I rue the iron that overloads his system, the “Celtic Curse” genes bequeathed by ancestors on distant battlefields of lavender darkened by bloodshed, bodies hoarding iron to live another crusade. Today Paul rides into battle with a Honda Civic, not a trusty steed. His arsenal consists of leathers and a welding stinger, not a shield and sword.
He had to sign forms that allowed our health care providers to release test results and instructions to me. Otherwise, in this movement of perceived privacy, people on the other end of the phone won’t even let me set up his appointments.
It’s not that he can’t take care of these details, but I want to be supportive. The seeds of my advocacy were planted through more bouts of unconsciousness and a weekly series of painful needles, needles that poke and mine for iron-rich treasure. Needles that can’t always withdraw enough blood but leave muddy bruises, painful for days.
I have become lead researcher, studying labels to avoid buying iron-enriched products. No easy task as every staple I reach for is heavily fortified, from cereal to bread and pasta. Sayonara to the red meat he loves, and ciao to shellfish. I read bulletin boards written by my new community of iron-overload victims.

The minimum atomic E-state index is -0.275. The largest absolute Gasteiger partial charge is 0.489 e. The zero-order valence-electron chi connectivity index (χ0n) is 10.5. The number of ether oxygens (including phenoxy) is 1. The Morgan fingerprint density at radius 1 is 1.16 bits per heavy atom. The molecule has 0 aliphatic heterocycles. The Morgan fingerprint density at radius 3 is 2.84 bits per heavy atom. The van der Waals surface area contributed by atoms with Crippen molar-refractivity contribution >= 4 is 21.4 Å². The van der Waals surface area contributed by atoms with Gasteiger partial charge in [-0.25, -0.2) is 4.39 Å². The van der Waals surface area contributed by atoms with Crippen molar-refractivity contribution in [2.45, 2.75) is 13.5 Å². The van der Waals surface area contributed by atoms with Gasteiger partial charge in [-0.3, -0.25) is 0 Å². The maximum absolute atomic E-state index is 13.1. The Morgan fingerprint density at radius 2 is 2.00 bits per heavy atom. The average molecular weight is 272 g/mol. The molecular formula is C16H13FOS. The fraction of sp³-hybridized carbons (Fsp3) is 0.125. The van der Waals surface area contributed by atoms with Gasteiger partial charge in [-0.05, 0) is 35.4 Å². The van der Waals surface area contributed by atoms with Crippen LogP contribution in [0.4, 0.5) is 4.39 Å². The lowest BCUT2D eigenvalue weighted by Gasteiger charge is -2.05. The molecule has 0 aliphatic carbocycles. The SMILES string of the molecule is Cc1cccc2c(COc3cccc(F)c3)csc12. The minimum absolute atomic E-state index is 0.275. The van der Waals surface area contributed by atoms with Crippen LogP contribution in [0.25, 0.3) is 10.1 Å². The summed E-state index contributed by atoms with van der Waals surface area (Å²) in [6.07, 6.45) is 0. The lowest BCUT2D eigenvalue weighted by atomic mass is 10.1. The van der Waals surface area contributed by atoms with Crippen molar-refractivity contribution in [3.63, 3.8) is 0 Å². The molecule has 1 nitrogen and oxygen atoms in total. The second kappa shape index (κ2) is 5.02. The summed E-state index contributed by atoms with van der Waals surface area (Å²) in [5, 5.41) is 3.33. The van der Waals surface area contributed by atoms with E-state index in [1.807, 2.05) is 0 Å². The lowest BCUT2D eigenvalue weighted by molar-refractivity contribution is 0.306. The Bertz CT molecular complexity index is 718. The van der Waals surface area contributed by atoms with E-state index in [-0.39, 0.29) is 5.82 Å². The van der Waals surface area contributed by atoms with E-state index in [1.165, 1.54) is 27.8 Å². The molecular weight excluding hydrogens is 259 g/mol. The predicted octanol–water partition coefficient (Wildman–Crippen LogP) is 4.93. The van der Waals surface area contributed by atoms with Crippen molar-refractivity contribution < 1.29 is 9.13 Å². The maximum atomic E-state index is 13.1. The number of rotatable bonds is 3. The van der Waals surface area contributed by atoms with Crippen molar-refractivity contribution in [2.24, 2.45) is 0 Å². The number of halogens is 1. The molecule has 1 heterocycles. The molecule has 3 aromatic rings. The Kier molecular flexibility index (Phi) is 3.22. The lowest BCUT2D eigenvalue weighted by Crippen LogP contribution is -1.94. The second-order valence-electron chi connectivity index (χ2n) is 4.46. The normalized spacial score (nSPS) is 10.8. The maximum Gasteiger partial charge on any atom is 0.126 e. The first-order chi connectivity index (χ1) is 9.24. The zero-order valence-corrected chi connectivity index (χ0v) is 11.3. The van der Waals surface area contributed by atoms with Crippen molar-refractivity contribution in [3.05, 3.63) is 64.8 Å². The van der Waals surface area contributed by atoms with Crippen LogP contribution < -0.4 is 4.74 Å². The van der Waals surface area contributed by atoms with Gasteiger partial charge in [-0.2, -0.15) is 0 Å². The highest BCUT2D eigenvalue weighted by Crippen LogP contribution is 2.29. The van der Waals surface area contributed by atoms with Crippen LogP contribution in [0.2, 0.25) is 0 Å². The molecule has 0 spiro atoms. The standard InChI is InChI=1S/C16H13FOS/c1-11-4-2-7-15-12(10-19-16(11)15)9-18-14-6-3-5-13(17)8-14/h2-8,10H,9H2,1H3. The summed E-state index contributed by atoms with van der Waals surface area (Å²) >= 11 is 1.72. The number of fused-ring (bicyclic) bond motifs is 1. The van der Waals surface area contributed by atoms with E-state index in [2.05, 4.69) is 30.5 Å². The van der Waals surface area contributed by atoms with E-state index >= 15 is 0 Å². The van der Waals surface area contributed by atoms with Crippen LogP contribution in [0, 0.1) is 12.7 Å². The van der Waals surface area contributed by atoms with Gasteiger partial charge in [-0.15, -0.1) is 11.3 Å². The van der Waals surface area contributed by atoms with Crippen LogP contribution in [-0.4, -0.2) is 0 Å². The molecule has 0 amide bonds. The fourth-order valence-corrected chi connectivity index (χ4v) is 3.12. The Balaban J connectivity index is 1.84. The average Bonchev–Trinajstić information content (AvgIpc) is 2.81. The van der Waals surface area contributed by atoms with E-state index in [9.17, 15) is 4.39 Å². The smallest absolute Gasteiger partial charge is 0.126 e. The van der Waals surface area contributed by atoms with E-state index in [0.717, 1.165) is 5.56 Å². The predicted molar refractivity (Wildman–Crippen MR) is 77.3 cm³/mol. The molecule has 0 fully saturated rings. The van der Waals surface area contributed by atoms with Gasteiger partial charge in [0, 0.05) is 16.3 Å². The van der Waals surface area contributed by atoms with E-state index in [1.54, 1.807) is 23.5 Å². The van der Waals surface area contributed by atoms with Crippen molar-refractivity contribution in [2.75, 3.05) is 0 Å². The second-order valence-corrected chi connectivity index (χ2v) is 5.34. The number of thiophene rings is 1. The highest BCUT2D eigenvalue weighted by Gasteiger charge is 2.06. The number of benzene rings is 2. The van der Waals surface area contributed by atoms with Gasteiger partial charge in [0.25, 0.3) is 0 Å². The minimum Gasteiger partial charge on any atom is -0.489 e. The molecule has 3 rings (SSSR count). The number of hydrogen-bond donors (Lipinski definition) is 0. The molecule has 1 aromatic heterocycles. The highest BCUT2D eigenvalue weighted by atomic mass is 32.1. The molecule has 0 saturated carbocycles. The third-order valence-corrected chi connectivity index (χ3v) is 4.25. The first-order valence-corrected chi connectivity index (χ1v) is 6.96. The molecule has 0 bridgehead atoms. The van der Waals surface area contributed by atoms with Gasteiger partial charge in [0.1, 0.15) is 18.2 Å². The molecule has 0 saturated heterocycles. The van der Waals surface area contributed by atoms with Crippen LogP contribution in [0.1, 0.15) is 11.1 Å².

“How do you feel?” I ask after each hospital session.
“My chest feels caved in and my back has a weird ache. It’s hard to explain.” He no longer works on phleb days. After the hospital, he eyes our couch like a welcoming pair of arms.
In the dark of night I weep into my pillow, careful not to wake Paul. I worry about him, his future health and freedoms uncertain. Other nights I feel sorry for myself, forced to shelve our plans for a warm desert getaway. In place of travel, we brace ourselves for a grey-white winter of Alberta cold and snow. “Until we get this sorted out,” I say aloud, my mantra.
After lowering his serum ferritin level, Paul should need less frequent “maintenance” sessions and lab work. More selfish thoughts circle, buzzards: no more leisurely evenings dreaming together over a bottle of red wine as the disorder makes him susceptible to cirrhosis.
Paul is more stoic. “Whadya gonna do,” and he’ll shrug. “At least I won’t die like my mom.”
Paul waves me over; we have to leave for the hospital before the lab closes. He needs blood work done again, something about a significant drop in his hemoglobin.
“Dammit, I’m just starting to get the hang of this.”
“So stay, have fun. I’ll pick you up later.”
I face him through the glass. “Are you sure?” He nods. This will be the first time he’ll go on his own, whether for blood work, bloodletting or trips to specialists of hematology and gastroenterology. For ultrasounds and FibroScans.
I’ve imagined him going solo, in the event of scheduling conflicts. Cool compresses and warm blankets will envelop his fears – of needles, blood, hospitals – and a familiar face will greet him, call out, “I’m ready for you, my blood brother.” Tall and strong, he’ll walk towards that voice, that needle presented in open palms, an offering.
He leaves me on the ice, waving, and I feel unexpectedly happy, not only that I’m skating, sort of, but that he’s confident to go without me. I watch him walk through the arena door, sloughing off his own training wheels.
Spring 2017 Flare – The Flagler Review